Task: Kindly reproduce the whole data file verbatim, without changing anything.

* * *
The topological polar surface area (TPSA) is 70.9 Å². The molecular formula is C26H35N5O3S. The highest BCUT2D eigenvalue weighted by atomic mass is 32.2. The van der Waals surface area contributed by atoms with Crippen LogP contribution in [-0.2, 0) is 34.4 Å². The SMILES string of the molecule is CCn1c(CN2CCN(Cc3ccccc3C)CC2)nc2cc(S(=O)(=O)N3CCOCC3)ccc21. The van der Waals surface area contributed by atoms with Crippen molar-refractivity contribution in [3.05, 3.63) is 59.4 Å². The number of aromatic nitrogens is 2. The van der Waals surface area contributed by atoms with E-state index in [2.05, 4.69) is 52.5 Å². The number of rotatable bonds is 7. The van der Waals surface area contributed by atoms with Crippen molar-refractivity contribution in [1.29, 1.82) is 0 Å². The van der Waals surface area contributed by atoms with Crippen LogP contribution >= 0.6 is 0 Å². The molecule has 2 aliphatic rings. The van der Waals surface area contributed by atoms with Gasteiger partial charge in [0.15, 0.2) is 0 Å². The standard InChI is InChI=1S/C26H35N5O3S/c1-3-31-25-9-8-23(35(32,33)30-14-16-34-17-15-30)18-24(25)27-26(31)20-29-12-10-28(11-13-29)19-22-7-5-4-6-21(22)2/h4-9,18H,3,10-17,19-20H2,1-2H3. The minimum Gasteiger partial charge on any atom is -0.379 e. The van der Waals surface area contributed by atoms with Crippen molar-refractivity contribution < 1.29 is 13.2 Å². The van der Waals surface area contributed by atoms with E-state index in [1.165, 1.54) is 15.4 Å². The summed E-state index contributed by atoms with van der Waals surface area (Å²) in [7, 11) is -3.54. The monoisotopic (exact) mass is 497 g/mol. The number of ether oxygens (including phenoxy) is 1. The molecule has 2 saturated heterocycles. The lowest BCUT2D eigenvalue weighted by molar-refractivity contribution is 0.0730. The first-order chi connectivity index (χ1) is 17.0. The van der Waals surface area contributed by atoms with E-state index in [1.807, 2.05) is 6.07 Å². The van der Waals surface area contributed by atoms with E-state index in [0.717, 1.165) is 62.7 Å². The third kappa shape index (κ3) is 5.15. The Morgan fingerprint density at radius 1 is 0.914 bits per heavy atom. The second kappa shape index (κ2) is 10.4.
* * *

The topological polar surface area (TPSA) is 70.9 Å². The molecular formula is C26H35N5O3S. The highest BCUT2D eigenvalue weighted by atomic mass is 32.2. The van der Waals surface area contributed by atoms with Crippen LogP contribution in [-0.2, 0) is 34.4 Å². The SMILES string of the molecule is CCn1c(CN2CCN(Cc3ccccc3C)CC2)nc2cc(S(=O)(=O)N3CCOCC3)ccc21. The van der Waals surface area contributed by atoms with Crippen molar-refractivity contribution in [3.05, 3.63) is 59.4 Å². The number of aromatic nitrogens is 2. The van der Waals surface area contributed by atoms with E-state index in [2.05, 4.69) is 52.5 Å². The number of rotatable bonds is 7. The van der Waals surface area contributed by atoms with Crippen molar-refractivity contribution in [1.29, 1.82) is 0 Å². The van der Waals surface area contributed by atoms with Crippen LogP contribution >= 0.6 is 0 Å². The molecule has 2 aliphatic rings. The van der Waals surface area contributed by atoms with Gasteiger partial charge in [0.15, 0.2) is 0 Å². The standard InChI is InChI=1S/C26H35N5O3S/c1-3-31-25-9-8-23(35(32,33)30-14-16-34-17-15-30)18-24(25)27-26(31)20-29-12-10-28(11-13-29)19-22-7-5-4-6-21(22)2/h4-9,18H,3,10-17,19-20H2,1-2H3. The minimum Gasteiger partial charge on any atom is -0.379 e. The van der Waals surface area contributed by atoms with Crippen molar-refractivity contribution < 1.29 is 13.2 Å². The van der Waals surface area contributed by atoms with E-state index in [1.165, 1.54) is 15.4 Å². The summed E-state index contributed by atoms with van der Waals surface area (Å²) in [7, 11) is -3.54. The monoisotopic (exact) mass is 497 g/mol. The number of ether oxygens (including phenoxy) is 1. The molecule has 2 saturated heterocycles. The lowest BCUT2D eigenvalue weighted by molar-refractivity contribution is 0.0730. The first-order chi connectivity index (χ1) is 17.0. The van der Waals surface area contributed by atoms with E-state index in [1.807, 2.05) is 6.07 Å². The van der Waals surface area contributed by atoms with E-state index in [0.717, 1.165) is 62.7 Å². The third kappa shape index (κ3) is 5.15. The Morgan fingerprint density at radius 1 is 0.914 bits per heavy atom. The second kappa shape index (κ2) is 10.4.